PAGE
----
Top court rules congress should consider request to strip the president’s immunity as Morales faces corruption probe.
The Congress of Guatemala has voted against lifting President Jimmy Morales’ immunity from prosecution, hours after a congressional commission recommended the protection be withdrawn to open the way for a possible trial on campaign finance accusations.
Congress voted overwhelmingly on Monday not to lift the leader’s immunity, but since the measure failed to meet a threshold of 105 votes needed to settle the matter for good, it now effectively goes into a dormant state and can be reconsidered in another session of Congress.
Earlier Monday, Julio Ixcamey, head of a five-member commission charged with examining the case, said it had found evidence of unregistered money in campaign funds.
But he also said Morales “did not have a direct participation in registering funds and contributions”.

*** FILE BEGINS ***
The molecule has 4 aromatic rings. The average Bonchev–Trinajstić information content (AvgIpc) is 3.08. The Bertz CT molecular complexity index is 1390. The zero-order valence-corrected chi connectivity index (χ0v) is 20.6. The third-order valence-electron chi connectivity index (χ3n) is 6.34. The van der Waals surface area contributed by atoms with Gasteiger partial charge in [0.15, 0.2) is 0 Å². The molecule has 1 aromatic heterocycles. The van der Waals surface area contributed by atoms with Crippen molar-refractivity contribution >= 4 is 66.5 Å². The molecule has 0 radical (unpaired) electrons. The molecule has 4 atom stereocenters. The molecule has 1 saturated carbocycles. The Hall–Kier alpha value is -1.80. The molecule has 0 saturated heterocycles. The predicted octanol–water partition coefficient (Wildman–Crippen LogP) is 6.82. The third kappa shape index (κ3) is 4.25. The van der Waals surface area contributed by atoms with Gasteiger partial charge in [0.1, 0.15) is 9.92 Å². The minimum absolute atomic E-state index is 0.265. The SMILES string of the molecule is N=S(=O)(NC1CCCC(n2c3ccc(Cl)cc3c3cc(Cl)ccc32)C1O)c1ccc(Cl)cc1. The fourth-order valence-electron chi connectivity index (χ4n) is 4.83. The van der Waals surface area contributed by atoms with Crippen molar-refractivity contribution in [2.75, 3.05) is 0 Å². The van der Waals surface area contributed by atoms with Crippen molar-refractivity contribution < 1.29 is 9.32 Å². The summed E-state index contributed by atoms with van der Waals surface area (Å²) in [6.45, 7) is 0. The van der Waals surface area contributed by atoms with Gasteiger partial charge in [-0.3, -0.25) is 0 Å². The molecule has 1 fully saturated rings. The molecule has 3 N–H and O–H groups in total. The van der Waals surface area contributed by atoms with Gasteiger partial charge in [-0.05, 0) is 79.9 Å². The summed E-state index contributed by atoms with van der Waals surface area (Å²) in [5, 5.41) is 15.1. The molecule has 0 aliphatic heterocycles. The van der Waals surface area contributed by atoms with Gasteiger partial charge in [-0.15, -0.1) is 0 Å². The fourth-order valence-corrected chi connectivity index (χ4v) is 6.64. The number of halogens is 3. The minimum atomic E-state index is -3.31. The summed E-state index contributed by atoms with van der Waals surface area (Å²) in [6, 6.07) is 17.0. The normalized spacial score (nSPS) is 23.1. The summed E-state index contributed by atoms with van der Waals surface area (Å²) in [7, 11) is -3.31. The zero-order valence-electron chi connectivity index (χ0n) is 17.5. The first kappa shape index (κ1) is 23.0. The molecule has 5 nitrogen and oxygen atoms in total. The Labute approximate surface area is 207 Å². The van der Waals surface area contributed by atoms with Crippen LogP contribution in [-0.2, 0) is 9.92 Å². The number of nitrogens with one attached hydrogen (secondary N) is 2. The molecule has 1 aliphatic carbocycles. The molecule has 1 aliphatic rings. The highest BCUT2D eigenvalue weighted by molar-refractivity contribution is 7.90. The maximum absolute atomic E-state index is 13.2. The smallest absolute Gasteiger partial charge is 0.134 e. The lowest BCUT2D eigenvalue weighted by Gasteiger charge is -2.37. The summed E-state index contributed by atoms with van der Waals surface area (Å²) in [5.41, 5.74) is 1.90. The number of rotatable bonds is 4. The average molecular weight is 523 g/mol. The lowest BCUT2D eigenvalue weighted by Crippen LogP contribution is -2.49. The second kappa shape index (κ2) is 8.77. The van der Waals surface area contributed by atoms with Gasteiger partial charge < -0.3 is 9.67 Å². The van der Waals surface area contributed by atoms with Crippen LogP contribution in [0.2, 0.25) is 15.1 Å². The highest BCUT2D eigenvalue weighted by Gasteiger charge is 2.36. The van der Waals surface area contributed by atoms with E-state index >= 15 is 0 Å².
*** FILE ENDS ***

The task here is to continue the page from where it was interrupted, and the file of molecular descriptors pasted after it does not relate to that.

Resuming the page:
Last week, the country’s Supreme Court said that there appeared to be “sufficient evidence to allow the transfer of the case to Congress”. This gave way for legislators to vote on the issue.
Prosecutors allege that about $825,000 in financing for Morales’ campaign was hidden and that other expenditures had no explainable source of funding. The president has denied any wrongdoing.
In August, chief prosecutor Thelma Adana and Ivan Velasquez, the head of a UN anti-corruption commission (CICIG) operating in Guatemala, announced they were seeking to have Morales’ immunity stripped.
Two days later the president ordered Velasquez’s immediate expulsion from the country, but that was swiftly overturned by the Constitutional Court.
Morales won the presidency in 2015, running on a platform of honest governance after his predecessor Otto Perez Molina was forced to resign and was imprisoned in a multi-million dollar corruption case stemming from a CICIG investigation.